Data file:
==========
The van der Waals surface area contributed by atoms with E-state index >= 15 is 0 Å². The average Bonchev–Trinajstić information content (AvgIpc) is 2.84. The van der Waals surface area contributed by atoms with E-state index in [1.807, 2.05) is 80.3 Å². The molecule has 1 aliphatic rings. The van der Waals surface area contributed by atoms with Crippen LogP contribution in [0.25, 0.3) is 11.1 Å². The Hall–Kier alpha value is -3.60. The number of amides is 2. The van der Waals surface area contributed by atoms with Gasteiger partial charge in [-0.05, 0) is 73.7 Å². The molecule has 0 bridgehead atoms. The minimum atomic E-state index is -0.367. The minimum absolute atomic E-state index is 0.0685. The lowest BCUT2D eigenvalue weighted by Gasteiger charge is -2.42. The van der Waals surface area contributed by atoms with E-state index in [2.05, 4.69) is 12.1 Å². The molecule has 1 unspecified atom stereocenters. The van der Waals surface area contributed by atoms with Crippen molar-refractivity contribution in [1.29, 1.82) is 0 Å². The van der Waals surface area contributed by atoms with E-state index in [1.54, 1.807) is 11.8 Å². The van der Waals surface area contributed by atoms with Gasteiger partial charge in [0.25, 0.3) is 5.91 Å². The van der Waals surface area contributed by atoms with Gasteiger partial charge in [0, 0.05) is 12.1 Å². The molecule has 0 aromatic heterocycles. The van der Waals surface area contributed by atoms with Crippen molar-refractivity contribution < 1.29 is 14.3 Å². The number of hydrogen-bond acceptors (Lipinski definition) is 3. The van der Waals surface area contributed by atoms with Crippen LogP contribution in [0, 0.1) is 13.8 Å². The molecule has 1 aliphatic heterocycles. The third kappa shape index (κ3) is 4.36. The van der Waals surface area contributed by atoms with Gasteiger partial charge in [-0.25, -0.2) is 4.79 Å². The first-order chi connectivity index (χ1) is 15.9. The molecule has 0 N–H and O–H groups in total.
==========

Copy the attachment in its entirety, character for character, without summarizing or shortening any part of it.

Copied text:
The van der Waals surface area contributed by atoms with E-state index >= 15 is 0 Å². The average Bonchev–Trinajstić information content (AvgIpc) is 2.84. The van der Waals surface area contributed by atoms with E-state index in [1.807, 2.05) is 80.3 Å². The molecule has 1 aliphatic rings. The van der Waals surface area contributed by atoms with Crippen LogP contribution in [0.25, 0.3) is 11.1 Å². The Hall–Kier alpha value is -3.60. The number of amides is 2. The van der Waals surface area contributed by atoms with Gasteiger partial charge in [-0.05, 0) is 73.7 Å². The molecule has 0 bridgehead atoms. The minimum atomic E-state index is -0.367. The minimum absolute atomic E-state index is 0.0685. The lowest BCUT2D eigenvalue weighted by Gasteiger charge is -2.42. The van der Waals surface area contributed by atoms with E-state index in [2.05, 4.69) is 12.1 Å². The molecule has 1 unspecified atom stereocenters. The van der Waals surface area contributed by atoms with Crippen molar-refractivity contribution in [1.29, 1.82) is 0 Å². The van der Waals surface area contributed by atoms with E-state index in [1.54, 1.807) is 11.8 Å². The van der Waals surface area contributed by atoms with Gasteiger partial charge in [0.25, 0.3) is 5.91 Å². The van der Waals surface area contributed by atoms with Gasteiger partial charge in [0, 0.05) is 12.1 Å². The molecule has 0 aromatic heterocycles. The van der Waals surface area contributed by atoms with Crippen molar-refractivity contribution < 1.29 is 14.3 Å². The number of hydrogen-bond acceptors (Lipinski definition) is 3. The van der Waals surface area contributed by atoms with Crippen LogP contribution in [0, 0.1) is 13.8 Å². The molecule has 1 aliphatic heterocycles. The third kappa shape index (κ3) is 4.36. The van der Waals surface area contributed by atoms with Gasteiger partial charge in [-0.25, -0.2) is 4.79 Å². The first-order chi connectivity index (χ1) is 15.9. The molecule has 0 N–H and O–H groups in total.